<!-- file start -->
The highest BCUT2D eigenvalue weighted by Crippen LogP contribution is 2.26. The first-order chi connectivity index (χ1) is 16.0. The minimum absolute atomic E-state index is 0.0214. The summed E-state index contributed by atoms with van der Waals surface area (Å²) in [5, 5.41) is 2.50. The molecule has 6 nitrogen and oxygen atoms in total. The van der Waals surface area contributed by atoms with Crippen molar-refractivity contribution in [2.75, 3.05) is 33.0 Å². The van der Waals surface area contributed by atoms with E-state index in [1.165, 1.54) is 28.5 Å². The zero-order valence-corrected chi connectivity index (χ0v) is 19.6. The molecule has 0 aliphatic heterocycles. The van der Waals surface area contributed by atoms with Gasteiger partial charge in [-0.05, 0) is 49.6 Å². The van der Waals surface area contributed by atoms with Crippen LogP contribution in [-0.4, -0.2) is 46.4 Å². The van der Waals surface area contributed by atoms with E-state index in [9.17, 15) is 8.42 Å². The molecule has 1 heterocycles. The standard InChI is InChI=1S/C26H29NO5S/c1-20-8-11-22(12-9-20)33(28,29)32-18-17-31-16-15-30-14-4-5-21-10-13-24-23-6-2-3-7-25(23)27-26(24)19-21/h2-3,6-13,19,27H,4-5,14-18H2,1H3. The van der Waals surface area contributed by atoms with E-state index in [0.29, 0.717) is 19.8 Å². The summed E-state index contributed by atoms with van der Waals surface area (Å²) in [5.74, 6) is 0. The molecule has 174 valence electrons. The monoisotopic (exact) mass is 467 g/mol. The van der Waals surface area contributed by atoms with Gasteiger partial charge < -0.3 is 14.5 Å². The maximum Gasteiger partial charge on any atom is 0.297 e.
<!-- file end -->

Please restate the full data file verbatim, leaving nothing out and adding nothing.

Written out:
The highest BCUT2D eigenvalue weighted by Crippen LogP contribution is 2.26. The first-order chi connectivity index (χ1) is 16.0. The minimum absolute atomic E-state index is 0.0214. The summed E-state index contributed by atoms with van der Waals surface area (Å²) in [5, 5.41) is 2.50. The molecule has 6 nitrogen and oxygen atoms in total. The van der Waals surface area contributed by atoms with Crippen molar-refractivity contribution in [2.75, 3.05) is 33.0 Å². The van der Waals surface area contributed by atoms with E-state index in [1.165, 1.54) is 28.5 Å². The zero-order valence-corrected chi connectivity index (χ0v) is 19.6. The molecule has 0 aliphatic heterocycles. The van der Waals surface area contributed by atoms with Gasteiger partial charge in [-0.05, 0) is 49.6 Å². The van der Waals surface area contributed by atoms with Crippen LogP contribution in [-0.4, -0.2) is 46.4 Å². The van der Waals surface area contributed by atoms with E-state index in [9.17, 15) is 8.42 Å². The molecule has 1 heterocycles. The standard InChI is InChI=1S/C26H29NO5S/c1-20-8-11-22(12-9-20)33(28,29)32-18-17-31-16-15-30-14-4-5-21-10-13-24-23-6-2-3-7-25(23)27-26(24)19-21/h2-3,6-13,19,27H,4-5,14-18H2,1H3. The van der Waals surface area contributed by atoms with E-state index in [0.29, 0.717) is 19.8 Å². The summed E-state index contributed by atoms with van der Waals surface area (Å²) in [5.74, 6) is 0. The molecule has 174 valence electrons. The monoisotopic (exact) mass is 467 g/mol. The van der Waals surface area contributed by atoms with Gasteiger partial charge < -0.3 is 14.5 Å². The maximum Gasteiger partial charge on any atom is 0.297 e.